IMPASSE

Austria’s Ready to Stop Migrants With Troops

The migrant crisis tearing Europe apart at its seams has Italy threatening to close its ports, and Austria sending soldiers to the Italian border.

ROME—The Brenner Pass is a picturesque Alpine corridor that traverses the frontier between Italy and Austria. The actual border crossing, with its electronic gates now permanently open, is dotted with tacky souvenir shops and signage in German, Italian, and English bidding farewell or welcome.

As one of the lowest points of passage through the Alps, it has been used for migration since the prehistoric era, as evidenced by the remains of 4,000-year-old Ötzi the Iceman, whose mummified corpse was discovered in a frozen gully nearby in 1991. It was the site of a crucial and bloody land grab during World War I, and the Brenner Pass is where Adolf Hitler and Benito Mussolini met in 1940 to discuss Italy’s role in the Führer’s grand plans for Europe.

The original road through the pass was laid during Roman times and since then it has been the main thoroughfare for horses, traders, trains, road transport, holidaymakers, hikers and, most recently, migrants hoping to join family or find jobs in northern Europe.

Now the Brenner Pass is fast becoming a symbolic flashpoint as Europe struggles with the potentially catastrophic migration crisis it has failed miserably to manage.

This week, Austrian Defense Minister Hans Peter Doskozil announced he has sent four Pandur armored personnel carriers with 750 troops to the Brenner Pass to stop the migrants and refugees who arrive in Italy by sea from heading north into Austria. For the moment the troops are on standby, but Doskozil says they could deploy “at a moment’s notice” calling them “indispensable if the influx into Italy does not diminish.”

And since there are no viable solutions to diminish the influx—in fact, it’s growing daily—Doskozil’s threat may soon become a reality.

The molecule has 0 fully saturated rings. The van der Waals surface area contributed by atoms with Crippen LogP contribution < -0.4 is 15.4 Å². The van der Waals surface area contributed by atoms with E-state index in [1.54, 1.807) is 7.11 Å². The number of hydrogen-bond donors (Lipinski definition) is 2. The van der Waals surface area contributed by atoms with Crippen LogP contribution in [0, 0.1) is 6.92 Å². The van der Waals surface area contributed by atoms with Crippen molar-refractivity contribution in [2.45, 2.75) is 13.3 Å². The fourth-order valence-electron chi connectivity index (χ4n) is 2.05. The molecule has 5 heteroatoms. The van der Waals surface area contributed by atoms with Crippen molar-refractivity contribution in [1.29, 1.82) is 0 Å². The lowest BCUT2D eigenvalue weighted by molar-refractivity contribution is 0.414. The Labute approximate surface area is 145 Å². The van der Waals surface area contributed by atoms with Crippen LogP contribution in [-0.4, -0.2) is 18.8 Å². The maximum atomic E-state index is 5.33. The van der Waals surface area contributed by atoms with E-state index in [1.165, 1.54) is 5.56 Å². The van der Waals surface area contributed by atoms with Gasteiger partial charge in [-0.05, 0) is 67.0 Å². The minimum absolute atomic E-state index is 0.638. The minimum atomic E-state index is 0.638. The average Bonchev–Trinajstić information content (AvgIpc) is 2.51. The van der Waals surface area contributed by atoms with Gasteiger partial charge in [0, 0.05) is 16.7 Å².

Around 85,000 migrants have landed in Italy after leaving from North African shores so far this year, with more than 12,000 plucked from the sea last week alone. The arrival numbers are around 20 percent higher than this time last year, which were higher than the year before, and so on.

More than 2,150 people are known to have died trying to cross this year, which probably understates the true human tragedy since many migrant boats sink without any survivors or witnesses to tell of their demise. The story is not new, and the details of death, despair, and inaction tend to blend together, which does little to help the cause of compassion and humanity.

Attempts to train the Libyan Coast Guard to stop the flow have resulted in serious abuses as those migrants who are turned back by the Libyans are often forced into inhumane detention centers until they are sold into slave labor or can afford to attempt the crossing again. Many who have been rescued have gunshot wounds and signs of sickening torture.

Attempts to distribute migrants through a European quota system have also failed, with most migrants making their own way to where they have family or other support networks.

Italy fingerprints and registers each migrant in accordance with the 2013 Dublin Treaty, but the Italian government has had little success keeping track of migrants once they enter the over-taxed asylum system. It can take up to two years to process requests, during which time the applicants often give up and move on. State-run migrant camps are open, and opportunistic smugglers who can move people easily across Europe’s open borders make it easy to disappear.

There have been endless meetings and attempts to try to stop the tribes that run the smuggling rings in north and sub-Saharan Africa, and plenty of talk about setting up a coordination center to deal with asylum seekers in Libya, but so far nothing has materialized except more boats on the horizon.

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With no success stopping the influx, European countries like Austria—which wants no more migrants at all after taking the equivalent of 1 percent of its total population last year—feel they have no choice but to take matters into their own hands.